From a high school drop-out to an assistant professor, Dr. Jerry Flores has overcome several obstacles along his journey to academia. He is currently an assistant professor of sociology at the University of Toronto Mississauga, a 2019 recipient of the Connaught New Researcher Award, a researcher and advocate for missing and murdered Indigenous women in Canada, and an author. The Medium sat down with him to learn more about his book, his research, and his journey in academia.
Flores states that his academic journey began with his parents who played a significant role in shaping his personality. “Ever since I was little, my mom has always instilled in me this instinct of curiosity and my dad always promoted this inspired desire to contribute to social justice and to help people.” He believes that these two attributes are what kick-started his career and encouraged him to become the person he is today.
As a child, Flores always struggled in school, which ultimately led to him dropping out and attending an alternative school instead. Flores relates that this new school provided him with the guidance he needed in areas of math and science through different learning approaches, helping him cultivate the habits of a disciplined learner and igniting a passion for learning.
Flores eventually returned to high school and completed his preliminary foundational studies. He applied to numerous Ph.D. programs but was rejected by each program. Instead, he was accepted into a master’s program at San Diego State University and later went on to earn a Ph.D. in Sociology at the University of California, Santa Barbara in 2014.
Following his Ph.D., Flores worked at the University of Washington. However, he realized that he did not want to live in the United States due to prevalent racist attitudes. Flores started applying to the University of Toronto, and after three years, he finally obtained a position as an assistant professor. Flores says, “I love UTM, and not just because I work here. It is definitely my favourite branch in the U of T system—I feel like I fit in here.”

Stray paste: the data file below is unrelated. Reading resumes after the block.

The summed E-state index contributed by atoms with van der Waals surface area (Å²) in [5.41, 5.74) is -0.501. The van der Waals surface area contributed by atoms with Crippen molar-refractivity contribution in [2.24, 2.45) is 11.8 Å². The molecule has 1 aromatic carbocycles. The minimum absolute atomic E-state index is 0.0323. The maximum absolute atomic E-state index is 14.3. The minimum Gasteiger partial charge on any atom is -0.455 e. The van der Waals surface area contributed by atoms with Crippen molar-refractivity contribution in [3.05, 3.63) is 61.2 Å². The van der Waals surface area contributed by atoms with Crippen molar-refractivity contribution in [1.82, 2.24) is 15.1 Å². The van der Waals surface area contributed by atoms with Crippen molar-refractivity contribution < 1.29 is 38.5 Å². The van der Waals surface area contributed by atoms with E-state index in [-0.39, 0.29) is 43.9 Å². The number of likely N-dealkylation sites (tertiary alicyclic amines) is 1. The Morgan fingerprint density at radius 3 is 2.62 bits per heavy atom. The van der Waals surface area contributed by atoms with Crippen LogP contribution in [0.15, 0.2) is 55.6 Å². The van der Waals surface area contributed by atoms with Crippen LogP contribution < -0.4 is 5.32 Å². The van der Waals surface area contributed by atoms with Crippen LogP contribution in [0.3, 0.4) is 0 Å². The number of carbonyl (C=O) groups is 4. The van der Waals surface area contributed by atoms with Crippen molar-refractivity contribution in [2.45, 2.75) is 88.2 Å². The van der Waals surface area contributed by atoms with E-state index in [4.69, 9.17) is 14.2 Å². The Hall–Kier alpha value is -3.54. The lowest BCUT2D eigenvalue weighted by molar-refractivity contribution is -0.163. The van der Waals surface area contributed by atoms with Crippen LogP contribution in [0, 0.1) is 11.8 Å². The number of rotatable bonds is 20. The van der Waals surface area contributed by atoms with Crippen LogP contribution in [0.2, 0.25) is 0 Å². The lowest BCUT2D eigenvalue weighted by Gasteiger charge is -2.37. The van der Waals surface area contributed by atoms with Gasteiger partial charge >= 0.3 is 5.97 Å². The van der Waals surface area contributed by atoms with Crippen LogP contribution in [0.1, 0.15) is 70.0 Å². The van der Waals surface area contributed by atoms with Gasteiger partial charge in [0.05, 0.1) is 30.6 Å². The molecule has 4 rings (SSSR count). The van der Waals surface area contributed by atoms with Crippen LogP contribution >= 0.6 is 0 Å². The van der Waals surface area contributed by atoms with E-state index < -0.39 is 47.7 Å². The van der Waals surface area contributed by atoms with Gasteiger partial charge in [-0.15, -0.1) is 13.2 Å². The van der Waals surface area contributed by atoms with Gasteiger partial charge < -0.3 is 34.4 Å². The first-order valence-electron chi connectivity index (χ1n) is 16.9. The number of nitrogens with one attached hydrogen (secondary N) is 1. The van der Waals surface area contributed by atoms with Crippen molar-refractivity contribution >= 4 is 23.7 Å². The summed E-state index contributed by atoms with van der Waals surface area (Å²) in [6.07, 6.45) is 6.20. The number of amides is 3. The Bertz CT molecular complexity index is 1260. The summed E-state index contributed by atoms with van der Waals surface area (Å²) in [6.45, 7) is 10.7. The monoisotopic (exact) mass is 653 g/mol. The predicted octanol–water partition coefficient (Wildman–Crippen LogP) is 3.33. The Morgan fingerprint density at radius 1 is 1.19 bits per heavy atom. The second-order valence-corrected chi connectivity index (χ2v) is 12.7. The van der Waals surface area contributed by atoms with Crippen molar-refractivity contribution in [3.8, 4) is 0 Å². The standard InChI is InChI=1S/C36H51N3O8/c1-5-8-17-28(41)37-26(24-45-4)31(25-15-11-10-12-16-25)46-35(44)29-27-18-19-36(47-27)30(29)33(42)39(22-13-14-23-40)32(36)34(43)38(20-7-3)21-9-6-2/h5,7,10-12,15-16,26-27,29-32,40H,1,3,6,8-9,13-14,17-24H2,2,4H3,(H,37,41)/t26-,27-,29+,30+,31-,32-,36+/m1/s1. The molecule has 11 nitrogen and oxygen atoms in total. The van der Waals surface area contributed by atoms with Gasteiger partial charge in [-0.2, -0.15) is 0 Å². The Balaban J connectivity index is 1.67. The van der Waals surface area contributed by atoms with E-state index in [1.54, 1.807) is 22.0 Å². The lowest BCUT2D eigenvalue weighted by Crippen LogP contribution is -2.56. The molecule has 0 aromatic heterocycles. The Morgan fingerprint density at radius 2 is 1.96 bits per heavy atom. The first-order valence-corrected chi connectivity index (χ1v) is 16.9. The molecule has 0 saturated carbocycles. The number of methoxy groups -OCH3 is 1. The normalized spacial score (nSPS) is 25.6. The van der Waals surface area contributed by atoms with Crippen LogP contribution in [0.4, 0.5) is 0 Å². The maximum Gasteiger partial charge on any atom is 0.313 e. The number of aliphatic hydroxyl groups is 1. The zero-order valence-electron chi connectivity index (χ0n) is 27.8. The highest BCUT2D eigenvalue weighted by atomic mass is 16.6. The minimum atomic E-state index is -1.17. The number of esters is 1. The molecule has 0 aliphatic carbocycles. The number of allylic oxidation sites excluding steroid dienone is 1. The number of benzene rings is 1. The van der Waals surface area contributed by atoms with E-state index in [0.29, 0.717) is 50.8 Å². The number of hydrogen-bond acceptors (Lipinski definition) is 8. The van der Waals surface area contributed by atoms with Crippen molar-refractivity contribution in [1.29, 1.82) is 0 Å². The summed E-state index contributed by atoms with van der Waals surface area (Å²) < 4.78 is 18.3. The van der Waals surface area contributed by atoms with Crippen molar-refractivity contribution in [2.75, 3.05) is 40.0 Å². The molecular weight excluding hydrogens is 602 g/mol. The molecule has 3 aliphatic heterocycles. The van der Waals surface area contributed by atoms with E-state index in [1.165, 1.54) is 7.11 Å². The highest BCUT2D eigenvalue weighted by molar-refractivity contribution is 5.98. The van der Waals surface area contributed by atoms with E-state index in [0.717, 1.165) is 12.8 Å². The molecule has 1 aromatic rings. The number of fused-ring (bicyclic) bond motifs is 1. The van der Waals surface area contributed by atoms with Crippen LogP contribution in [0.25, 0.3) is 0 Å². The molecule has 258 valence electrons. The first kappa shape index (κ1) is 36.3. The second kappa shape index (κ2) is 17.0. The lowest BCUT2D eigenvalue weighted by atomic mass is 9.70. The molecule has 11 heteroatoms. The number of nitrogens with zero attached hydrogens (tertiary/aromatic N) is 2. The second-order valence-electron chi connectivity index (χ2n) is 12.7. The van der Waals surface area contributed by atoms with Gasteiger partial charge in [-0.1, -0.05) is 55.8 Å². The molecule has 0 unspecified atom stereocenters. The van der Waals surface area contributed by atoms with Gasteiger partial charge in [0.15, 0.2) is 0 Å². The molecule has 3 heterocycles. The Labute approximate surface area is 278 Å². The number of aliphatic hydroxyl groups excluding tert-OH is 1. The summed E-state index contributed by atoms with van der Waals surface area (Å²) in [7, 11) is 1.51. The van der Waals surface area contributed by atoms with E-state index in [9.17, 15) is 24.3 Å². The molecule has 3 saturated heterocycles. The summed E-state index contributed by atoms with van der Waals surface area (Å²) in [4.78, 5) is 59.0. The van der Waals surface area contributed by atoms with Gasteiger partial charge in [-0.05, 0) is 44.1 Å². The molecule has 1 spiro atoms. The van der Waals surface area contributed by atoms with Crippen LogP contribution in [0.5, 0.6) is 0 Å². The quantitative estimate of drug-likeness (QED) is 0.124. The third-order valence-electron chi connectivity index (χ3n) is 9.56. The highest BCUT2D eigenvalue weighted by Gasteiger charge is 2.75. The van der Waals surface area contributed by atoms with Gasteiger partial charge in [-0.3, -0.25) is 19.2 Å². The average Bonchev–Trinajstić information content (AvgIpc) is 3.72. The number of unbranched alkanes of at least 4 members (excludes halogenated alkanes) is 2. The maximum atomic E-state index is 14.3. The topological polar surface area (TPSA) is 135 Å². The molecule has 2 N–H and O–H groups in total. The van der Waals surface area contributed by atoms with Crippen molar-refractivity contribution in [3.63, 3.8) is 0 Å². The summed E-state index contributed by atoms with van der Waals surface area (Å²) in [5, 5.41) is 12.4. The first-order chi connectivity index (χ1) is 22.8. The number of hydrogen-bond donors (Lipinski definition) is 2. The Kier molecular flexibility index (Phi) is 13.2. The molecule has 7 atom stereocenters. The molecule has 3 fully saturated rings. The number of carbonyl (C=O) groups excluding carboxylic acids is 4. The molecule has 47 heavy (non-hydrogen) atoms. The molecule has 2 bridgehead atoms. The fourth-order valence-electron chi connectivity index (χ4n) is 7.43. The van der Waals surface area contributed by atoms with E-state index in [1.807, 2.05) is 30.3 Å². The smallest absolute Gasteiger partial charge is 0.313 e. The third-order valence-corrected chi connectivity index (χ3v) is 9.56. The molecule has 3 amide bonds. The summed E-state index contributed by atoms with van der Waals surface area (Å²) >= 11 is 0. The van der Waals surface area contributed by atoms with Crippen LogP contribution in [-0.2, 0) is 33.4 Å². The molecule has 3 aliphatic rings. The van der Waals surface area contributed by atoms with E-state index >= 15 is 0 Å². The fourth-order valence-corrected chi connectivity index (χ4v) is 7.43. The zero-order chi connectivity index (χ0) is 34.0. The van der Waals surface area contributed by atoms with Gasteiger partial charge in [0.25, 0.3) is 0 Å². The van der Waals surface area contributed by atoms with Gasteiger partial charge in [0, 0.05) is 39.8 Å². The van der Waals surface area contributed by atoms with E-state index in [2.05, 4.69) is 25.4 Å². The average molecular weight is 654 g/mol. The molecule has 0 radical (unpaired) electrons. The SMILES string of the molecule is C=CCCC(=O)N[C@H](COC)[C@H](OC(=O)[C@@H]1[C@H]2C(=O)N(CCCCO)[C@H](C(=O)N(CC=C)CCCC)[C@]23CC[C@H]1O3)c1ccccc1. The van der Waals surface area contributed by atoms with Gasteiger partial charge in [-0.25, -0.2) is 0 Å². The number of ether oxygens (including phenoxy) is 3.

Published in 2016, Flores’s book Caught Up: Girls, Surveillance and Wraparound Incarceration is essentially “a description for what it’s like for Latinas in Southern California.” He writes about “what their lives are like before they’re locked up, what home factors contribute to them getting incarcerated, [and] what their lives are like in a detention centre.” Alongside these issues, Flores also discusses the process of reintegration into society.
When examining the lives of Latinas, Flores explains that abuse is not uncommon. He says that abuse in forms of “physical, sexual [and] psychological” is often seen, “especially [with] family members [and] close friends.” As a result, it pushes women to run away from their homes and live a life on their own. Usually, they begin to engage in high-risk behaviour such as shoplifting or the distribution of drugs in order to simply meet basic needs. In the course of their escape, underage girls frequently develop “toxic relationships” with older men.
His book follows the lives of incarcerated Latinas and provides readers with their experiences inside and outside of detention centres in California. Flores mentions that there are, in fact, many similarities between his book and his current research on missing and murdered Indigenous women. He says that “the only difference is that in LA, the young women, when they leave home, end up being incarcerated [whereas] Indigenous women here end up being murdered.”
Flores’ current research delves into the lives of these Indigenous women and examines cases where they disappear, get murdered, or both. When asked about what motivated Flores to launch his research, he answers, “one of the main questions I’m asking is what do Indigenous people need in order to be successful. [Furthermore] in order to be safe, what do they need and how can we help.”
Flores speaks about the mistakes researchers commonly make when interviewing Indigenous women such as when researchers ask Indigenous women questions the researchers want answers to, rather than asking the women what they need and what is important to them. “I’m trying to rectify some of the mistakes academics and researchers have done in the past.”
While conducting interviews for his research, Flores asserts that one central necessity for keeping Indigenous women secure is granting them access to housing, food, and water. Indigenous women who live in remote locations, such as northern Canada, are usually in more danger than other areas due to the fact that public transit is not available. Flores states that women are often “talked or conned into extortion for sex.”
Although Flores is already working on numerous projects, he continues to have goals for the future. He describes that an ultimate goal of his is to open up a research institute here at UTM. “I think I want to call it the Institute for the Study of Prisons, Punishment, or Surveillance across the globe.” Flores’ passion for learning and teaching drives him to constantly raise awareness of the issues he advocates for. “I want to take on a leadership role at the campus where I can help promote social change and social justice.”